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Erdogan, not religion, divides Turkey

Turkey’s political scene is not divided on ideology anymore, but between pro- and anti-Erdogan camps.
An election campaign banner of Turkey's Prime Minister and presidential candidate Tayyip Erdogan is seen near a mosque in Istanbul August 9, 2014. Erdogan is set to secure his place in history as Turkey's first popularly-elected president on Sunday, but his tightening grip on power has polarised the nation, worried Western allies and raised fears of creeping authoritarianism. REUTERS/Murad Sezer (TURKEY  - Tags: POLITICS ELECTIONS) - RTR41T1P
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In the last decade, many observers of Turkey underlined the division between secular and religious Turks as the main fault line in politics. Accordingly, the more secular, Westernized Turks were represented by the main opposition Republican People's Party (CHP), while Prime Minister Recep Tayyip Erdogan’s ruling Justice and Development Party (AKP) represented the more religious, conservative folks. Some bones of contention between the two sides, such as the longtime ban on the Islamic headscarf in state institutions, were also reflective of this “culture war.”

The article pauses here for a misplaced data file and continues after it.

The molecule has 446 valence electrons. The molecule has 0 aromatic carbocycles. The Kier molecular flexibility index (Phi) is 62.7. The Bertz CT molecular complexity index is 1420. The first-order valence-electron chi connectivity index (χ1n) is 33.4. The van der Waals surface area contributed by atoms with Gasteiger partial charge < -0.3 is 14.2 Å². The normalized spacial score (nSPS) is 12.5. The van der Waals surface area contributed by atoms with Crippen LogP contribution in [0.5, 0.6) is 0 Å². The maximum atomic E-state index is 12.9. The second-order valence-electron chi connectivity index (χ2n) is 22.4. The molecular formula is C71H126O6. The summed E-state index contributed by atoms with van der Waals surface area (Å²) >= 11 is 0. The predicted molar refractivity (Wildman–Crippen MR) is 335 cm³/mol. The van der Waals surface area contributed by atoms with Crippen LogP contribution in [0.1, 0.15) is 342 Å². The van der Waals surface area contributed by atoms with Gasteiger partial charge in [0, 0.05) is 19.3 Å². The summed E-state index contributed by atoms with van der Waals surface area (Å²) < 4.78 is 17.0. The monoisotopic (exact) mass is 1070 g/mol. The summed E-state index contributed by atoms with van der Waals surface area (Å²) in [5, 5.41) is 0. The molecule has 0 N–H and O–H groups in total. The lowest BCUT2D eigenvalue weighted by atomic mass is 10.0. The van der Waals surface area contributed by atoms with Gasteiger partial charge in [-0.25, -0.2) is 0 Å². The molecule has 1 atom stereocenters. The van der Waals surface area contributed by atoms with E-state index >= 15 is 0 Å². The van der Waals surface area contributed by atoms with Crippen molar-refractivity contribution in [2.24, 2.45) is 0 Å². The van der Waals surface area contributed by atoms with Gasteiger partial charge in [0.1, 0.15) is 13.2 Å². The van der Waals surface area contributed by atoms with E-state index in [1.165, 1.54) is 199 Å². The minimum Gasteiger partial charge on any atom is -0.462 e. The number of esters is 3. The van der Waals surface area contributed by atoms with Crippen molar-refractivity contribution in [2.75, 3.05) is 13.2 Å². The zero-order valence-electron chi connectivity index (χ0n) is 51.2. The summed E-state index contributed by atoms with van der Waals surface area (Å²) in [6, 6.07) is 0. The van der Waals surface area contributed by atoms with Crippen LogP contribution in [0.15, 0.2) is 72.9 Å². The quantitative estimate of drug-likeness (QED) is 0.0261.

However, if you look at Turkey now, you can see that politics is not divided between pro-religion and pro-secularism lines anymore. It's divided between the pro-Erdogan and anti-Erdogan ones, with both religious and secular voices on each side.

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